from Bill Still
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So how could Donald Trump pay off the national debt in just 8 short years as he promised to do during his interview with Washington Post last Thursday?
To understand how to make this dramatic change safely and effectively, first you have to understand what the National Debt is.
When Congress wants to spend more money than it has in income, that’s called a budget deficit.
So let’s say that in 2015, the budget passed by Congress was $4 trillion, but the national income – the total revenue was only 3.5 trillion.
Then there is a 500 billion dollar budget deficit. So where does the nation get the extra money?
The Treasury has to borrow it. Who do they borrow it from? Mostly banks, but most of the debt is auctioned off so that the Treasury can get the best price.
There are many different financial products the Treasury sells to raise money – Treasury bonds, Treasury Notes, Treasury Bills and other products – each have slightly different attributes and maturity dates.
The long-term 10 and 30-year bonds bring the highest interest rates. The short-term Treasury bills bring the smallest rates of interest.
For example, here is a results sheet for a March 28 sale of 91-day Treasury Bills. They sold for interest rates of between .25% and .3%. Their maturity date is June 30, 2016. That’s when you can cash them in and get back your principle and interest.
Here is a results sheet for 4-week Treasury bills. They were sold at between .1% and .2% interest rate.
Now let’s go all the way up the scale to the 30-year bonds. These were sold 3 weeks ago and were bought at a rate of between about 2.6% and 2.7%, but they mature in 2046.
The United States has never defaulted – that is, failed to pay – on its bond repayments. Therefore, U.S. Treasury securities are considered the world’s safest investments.
These various Treasury securities pile up the National Debt. Here is our current national debt to the penny: 19 trillion, 264 billion, 938 million, 619 thousand and 643.07 as of March 31 – last Tuesday.
Hopefully your head is not spinning yet with all these numbers, but here is the last one. How much interest are we paying on all this borrowing.
Well, it varies wildly from year to year, but here are the last 5 years. It has varied from about 360 billion dollars to 454 billion dollars.
That’s almost as much as we spend on the Defense Department!
It is as much as we currently spend on Education, Medicare & Health, Veterans Benefits, HUD, International Affairs, Energy & Environment, Science, Social Security, Unemployment & Labor, Transportation and Food & Agriculture.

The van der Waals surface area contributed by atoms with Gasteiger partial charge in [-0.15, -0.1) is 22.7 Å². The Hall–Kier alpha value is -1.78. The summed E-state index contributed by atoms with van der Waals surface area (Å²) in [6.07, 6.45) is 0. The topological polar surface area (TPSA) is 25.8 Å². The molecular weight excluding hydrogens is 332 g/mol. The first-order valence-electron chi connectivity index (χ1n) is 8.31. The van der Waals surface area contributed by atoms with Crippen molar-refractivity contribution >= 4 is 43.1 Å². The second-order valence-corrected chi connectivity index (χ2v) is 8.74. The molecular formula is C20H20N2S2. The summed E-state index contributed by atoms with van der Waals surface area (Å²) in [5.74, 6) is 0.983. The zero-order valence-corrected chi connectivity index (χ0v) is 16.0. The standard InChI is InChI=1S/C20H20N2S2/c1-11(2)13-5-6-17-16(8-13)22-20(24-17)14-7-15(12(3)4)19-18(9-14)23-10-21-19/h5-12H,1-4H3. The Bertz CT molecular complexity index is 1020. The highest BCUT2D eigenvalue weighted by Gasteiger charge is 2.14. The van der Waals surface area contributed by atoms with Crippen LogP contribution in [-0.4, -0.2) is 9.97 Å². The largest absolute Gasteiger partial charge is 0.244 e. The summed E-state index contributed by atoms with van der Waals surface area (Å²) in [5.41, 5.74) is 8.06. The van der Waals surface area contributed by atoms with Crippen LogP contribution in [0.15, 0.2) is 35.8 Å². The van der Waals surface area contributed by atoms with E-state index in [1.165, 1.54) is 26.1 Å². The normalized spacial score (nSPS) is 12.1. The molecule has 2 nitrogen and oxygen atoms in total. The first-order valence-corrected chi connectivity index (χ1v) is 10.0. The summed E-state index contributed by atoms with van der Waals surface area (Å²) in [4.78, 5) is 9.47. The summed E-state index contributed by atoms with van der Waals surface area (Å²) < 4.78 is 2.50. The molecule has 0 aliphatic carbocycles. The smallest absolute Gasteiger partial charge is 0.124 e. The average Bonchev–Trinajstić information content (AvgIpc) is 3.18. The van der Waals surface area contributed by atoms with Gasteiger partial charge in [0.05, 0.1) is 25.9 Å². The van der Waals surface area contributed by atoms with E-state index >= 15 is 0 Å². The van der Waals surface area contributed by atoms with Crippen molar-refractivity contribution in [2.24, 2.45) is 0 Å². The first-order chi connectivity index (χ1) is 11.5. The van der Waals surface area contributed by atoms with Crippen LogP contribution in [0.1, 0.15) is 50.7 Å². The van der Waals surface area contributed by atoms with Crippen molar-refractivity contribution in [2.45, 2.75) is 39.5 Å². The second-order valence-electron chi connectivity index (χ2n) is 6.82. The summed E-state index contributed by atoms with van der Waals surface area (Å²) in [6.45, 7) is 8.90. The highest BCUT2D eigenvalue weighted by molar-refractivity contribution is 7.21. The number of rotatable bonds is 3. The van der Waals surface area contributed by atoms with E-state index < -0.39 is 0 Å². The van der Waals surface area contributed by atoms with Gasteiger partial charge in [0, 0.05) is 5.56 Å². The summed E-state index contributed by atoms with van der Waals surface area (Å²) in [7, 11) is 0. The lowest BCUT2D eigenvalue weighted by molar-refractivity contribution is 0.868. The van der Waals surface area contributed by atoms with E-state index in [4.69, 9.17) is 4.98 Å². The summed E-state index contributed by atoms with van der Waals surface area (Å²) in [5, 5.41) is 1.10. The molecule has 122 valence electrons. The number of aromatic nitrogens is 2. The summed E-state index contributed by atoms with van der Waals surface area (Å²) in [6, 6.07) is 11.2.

How about some projections into the future of the national debt? Pretty much worthless.
In 2000, the Congressional Budget Office created this graph. It showed that the debt-to-GDP ratio of the U.S. wouldn’t go over 100% until about 2035. Well guess what, it hit 100% in 2015 – twenty years ahead of schedule.
In 2009, the CBO made another projection – 100% debt-to-GDP ratio was moved up to about 2024. Again, we hit it in 2015 – 9 years ahead of schedule.
All we can say is that since President Obama took office, the debt has more that doubled from about 9 trillion to its current 19 trillion.
Since interest rates can’t go any lower, it’s fair to say that interest rates have to move higher, at some point. And that means that the best-case scenario for the future is that the national debt will DOUBLE every 5 to 7 years – unless something is done.
Obviously, this is not sustainable. Eventually, just the interest payments on the debt would consume our entire federal budget.
There is only one way to tackle this problem. Get out of this debt money system where banks create all the money in the system by having the outrageous privilege of lending money they don’t have.
It’s not a new concept. To economic historians it’s known as a “bank money” system.
Bank money systems tend to breed an oligarchy as most of the big money is naturally sucked up by the banking system.
The opposite of a Bank Money system is a State Money system. State Money is money created by the Treasury for the benefit of all citizens equally – not favoring one class – the banking class. Therefore a State Money system tends to reduce the amount of money the banking class accumulates and creates a more wealthy middle class because the politicians pay less attention to bankers and more attention to the people.
A State Money system then sells the nations’ money to the banking class to lend out to us. It doesn’t kill the banks, it just creates real competition between them.
President John Adams considered any private issue of money a monstrosity and a fraud on the public.